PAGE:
Professional Learning Opportunities in the Classroom: Implications for Scaling up System-Level Professional Development in Mathematics

Joanna Higgins, Ro Parsons

Abstract


The New Zealand Numeracy Development Project is an example of a professional
learning and development initiative that has been progressively scaled up across a
system to improve teacher knowledge and practice and student outcomes in
mathematics. This paper examines two elements of the project’s design that have
been pivotal in enabling teachers to adopt ambitious pedagogical practices in
mathematics: classroom-focused opportunities to learn and access to external
expertise. Four aspects of facilitator practice that impact on teachers’ practice are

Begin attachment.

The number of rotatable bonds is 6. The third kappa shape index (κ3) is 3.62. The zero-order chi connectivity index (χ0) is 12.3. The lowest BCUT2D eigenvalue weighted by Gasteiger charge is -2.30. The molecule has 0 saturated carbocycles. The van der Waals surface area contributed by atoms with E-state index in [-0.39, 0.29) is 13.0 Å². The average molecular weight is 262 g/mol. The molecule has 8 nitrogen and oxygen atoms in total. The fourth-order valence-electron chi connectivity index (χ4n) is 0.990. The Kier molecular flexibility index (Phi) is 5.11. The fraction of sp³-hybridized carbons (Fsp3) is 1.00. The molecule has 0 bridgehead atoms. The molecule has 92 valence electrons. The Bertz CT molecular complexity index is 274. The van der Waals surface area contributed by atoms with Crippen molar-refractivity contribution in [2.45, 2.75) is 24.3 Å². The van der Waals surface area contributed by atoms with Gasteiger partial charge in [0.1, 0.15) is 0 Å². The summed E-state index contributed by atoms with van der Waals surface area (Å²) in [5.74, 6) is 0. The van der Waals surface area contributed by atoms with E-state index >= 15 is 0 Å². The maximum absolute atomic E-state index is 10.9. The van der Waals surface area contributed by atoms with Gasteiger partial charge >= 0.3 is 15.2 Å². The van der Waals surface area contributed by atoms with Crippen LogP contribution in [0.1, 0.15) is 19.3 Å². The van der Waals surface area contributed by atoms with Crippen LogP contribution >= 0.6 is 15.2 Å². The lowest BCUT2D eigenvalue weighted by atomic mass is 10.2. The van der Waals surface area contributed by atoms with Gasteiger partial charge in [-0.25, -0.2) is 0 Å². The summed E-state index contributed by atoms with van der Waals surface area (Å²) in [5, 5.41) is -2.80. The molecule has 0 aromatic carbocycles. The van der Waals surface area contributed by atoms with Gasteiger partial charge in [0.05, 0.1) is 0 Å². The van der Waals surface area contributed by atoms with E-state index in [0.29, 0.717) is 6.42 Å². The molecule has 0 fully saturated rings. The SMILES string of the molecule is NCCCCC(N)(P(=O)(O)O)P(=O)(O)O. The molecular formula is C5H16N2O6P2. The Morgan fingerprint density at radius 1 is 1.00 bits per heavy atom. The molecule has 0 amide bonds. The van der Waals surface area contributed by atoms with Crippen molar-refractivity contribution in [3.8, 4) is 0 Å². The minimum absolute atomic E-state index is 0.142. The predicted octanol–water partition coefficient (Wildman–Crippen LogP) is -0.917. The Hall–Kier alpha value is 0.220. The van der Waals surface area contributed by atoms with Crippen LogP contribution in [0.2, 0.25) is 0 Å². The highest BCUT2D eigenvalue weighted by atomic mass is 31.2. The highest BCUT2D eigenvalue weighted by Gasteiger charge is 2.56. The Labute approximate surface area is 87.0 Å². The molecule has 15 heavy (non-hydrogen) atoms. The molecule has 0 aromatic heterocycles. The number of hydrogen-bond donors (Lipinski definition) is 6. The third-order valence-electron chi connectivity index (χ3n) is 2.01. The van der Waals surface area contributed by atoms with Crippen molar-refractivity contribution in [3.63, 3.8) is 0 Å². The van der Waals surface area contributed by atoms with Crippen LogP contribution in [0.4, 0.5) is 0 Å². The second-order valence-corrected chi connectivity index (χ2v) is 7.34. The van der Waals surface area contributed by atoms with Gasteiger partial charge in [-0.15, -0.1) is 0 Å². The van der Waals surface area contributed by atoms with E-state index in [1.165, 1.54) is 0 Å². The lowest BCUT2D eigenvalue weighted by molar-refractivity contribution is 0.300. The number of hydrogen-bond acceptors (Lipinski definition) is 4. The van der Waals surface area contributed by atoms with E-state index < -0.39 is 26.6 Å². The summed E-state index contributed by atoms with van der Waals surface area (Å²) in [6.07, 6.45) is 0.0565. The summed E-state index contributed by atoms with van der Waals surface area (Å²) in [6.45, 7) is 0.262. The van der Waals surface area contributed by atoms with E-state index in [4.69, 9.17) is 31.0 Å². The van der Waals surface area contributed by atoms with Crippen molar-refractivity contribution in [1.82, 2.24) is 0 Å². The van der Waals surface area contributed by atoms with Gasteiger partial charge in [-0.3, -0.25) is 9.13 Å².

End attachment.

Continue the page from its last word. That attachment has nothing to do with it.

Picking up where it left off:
identified: a focus on students’ mathematical thinking; the use of pedagogical tools
to structure teaching tasks; modelling and the provision of commentary; and
observation and the provision of feedback. The question of sufficiency of
professional learning and development opportunities is raised, particularly in
enabling all teachers to respond to the challenge of providing equitable opportunities
to learn for a diverse student population. The challenge of how systems can build the
capability of facilitators so that they can engage teachers in substantive new learning
and practice is highlighted as an important area for further investigation.

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